What is Magnet Wire?

Learn all about the types and applications of magnet wire and how to select the right kind for you. Call us at 877.474.8209, or view our online product selection below to order your magnet wire.


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What is Magnet Wire?

Magnet wire contains a coat of thin insulation or enamel. Its main use is to transform electrical energy into magnetic energy.



What is Magnet Wire used for?

Magnet wire can be found in applications where tight coils of wire are required. These may include applications such as transformers, inductors, motors, speakers, or hard disk head actuators.



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Magnet Wire Specs


Conductor Type

What is magnet wire conductor type? Magnet wire is most frequently made from copper, but there are magnet wires made aluminum as well, usually found on large transformers.

Aluminum wire has a lower conductivity than copper wire. In order for an aluminum wire to create the same resistance as a copper wire, aluminum wire need to have a cross section that is 1.6 times larger. Copper wire is less expensive and more energy efficient than aluminum wire, and that is why it is more commonly used.



Shape

What is magnet wire shape and how is it related to its function? Magnet wire can be one of three shapes: square, round or rectangular. The shape of the wire will be a determining factor in how tightly the wire will be coiled.

Round wire will have large spaces between the wires and cannot be wound tightly, while square copper wires will have less space between the turns when they are formed in a coil and can be used in confined spaces. They will also be found in applications that require higher power and that have a larger capacity and wire gauge.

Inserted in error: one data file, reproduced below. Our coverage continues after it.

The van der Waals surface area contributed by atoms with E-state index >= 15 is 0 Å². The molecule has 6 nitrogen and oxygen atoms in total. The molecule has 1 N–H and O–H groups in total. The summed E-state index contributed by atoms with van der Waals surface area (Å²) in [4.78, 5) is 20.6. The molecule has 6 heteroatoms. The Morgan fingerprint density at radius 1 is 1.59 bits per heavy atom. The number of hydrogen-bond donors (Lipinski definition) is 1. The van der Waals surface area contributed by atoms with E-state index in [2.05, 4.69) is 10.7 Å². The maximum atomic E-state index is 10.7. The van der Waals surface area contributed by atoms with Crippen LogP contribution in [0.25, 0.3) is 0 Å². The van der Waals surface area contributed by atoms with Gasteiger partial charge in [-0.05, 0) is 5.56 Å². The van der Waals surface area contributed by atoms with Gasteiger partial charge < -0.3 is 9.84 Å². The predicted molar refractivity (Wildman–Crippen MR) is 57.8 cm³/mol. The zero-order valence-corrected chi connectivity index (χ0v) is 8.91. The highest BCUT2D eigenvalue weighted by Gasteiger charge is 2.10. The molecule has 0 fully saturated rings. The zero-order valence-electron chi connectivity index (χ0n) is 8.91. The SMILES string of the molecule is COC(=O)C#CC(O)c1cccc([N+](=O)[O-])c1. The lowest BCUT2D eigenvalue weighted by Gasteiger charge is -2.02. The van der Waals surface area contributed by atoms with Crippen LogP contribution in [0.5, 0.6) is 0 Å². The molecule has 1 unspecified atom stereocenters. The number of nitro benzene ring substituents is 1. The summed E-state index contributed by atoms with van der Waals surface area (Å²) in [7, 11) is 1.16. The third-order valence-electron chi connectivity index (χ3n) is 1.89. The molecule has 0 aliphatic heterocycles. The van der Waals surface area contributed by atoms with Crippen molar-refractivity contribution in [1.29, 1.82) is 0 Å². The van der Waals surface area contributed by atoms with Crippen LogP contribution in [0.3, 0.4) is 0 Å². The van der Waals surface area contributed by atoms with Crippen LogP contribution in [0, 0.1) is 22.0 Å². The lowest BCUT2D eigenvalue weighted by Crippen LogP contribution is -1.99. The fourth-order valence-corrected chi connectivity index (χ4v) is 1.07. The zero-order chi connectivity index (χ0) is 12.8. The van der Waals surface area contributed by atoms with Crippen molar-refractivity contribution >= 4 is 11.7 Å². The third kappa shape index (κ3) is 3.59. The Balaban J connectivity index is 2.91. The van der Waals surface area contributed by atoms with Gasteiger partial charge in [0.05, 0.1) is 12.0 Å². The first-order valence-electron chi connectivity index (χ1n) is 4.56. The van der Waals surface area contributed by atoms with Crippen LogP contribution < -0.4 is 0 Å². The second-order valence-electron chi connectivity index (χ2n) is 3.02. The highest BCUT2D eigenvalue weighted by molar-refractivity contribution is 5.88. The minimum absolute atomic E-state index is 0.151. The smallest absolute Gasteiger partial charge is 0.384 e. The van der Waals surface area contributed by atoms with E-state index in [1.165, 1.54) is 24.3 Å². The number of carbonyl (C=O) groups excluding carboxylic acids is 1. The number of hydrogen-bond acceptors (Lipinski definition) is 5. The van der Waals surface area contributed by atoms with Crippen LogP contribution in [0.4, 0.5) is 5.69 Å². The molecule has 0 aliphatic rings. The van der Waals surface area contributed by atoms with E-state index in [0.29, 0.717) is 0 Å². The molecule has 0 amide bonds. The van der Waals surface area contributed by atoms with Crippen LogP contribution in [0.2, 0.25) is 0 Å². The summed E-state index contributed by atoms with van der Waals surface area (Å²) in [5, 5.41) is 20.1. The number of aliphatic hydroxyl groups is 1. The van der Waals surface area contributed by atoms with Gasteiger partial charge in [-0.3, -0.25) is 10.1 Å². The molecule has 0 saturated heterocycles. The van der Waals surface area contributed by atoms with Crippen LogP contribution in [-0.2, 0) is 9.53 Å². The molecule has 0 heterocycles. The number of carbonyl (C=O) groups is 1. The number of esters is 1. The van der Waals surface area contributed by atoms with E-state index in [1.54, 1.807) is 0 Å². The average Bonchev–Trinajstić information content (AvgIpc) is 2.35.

Rectangular copper wires are flat and laminated into a flexible plastic ribbon. Rectangular copper wire is the most easily wound due to its shape.



Color

What is magnet wire color and the relation to its function? The color of magnet wire does not have any bearing on the insulation, diameter or any other element of how the wire will function.

Wires can come in a variety of colors, including red, green and amber.

Manufacturers will sometimes be able provide customers with a specific wire color, in cases where a certain wire color is required.


What is Magnet Wire Color?

Insulation

What is magnet wire insulation? Magnet wire insulations are either a yarn made out of polyester or fiberglass, a thin varnish, or at times, both.

Square or rectangular wires that have thicker insulations will come with an additional high-temperature polyimide or fiberglass tape in some cases. The windings of these wire are often covered with an extra insulating varnish that is meant to improve the strength and long-term reliability of the wire after it has been winded.

Magnet wire insulation enhances the wire's thermal endurance and protects it from shorting out. Turns of wires that are bare, meaning they have no insulation, are not able to touch each other, while insulated wire can be wound so that the wire winds do touch. In the case of a wire needing to have hundreds or thousands of turns, the wire will require protection from insulation.

Different insulation types will have different specifications, including thermal capacity, diameter, weight, AWG wire size and application.

Some common types of insulation include polyester and polyurethane.

TEMCo offers wire with a polyurethane insulation overcoated with polyamide, which will have a thermal rating of 155°C and Polyester-imide insulation overcoated with polyamide-imide, which has a thermal rating of 200°C.

Older insulation materials were made of substances like cotton, paper, or silk, but these types of insulation are only useful for low-temperature applications that have a thermal rating of 105°C.



Wire Gauge

What is magnet wire gauge? American wire gauge (AWG) is used in the U.S. and Canada to represent specific characteristics of round wire, such as diameter, resistance and current.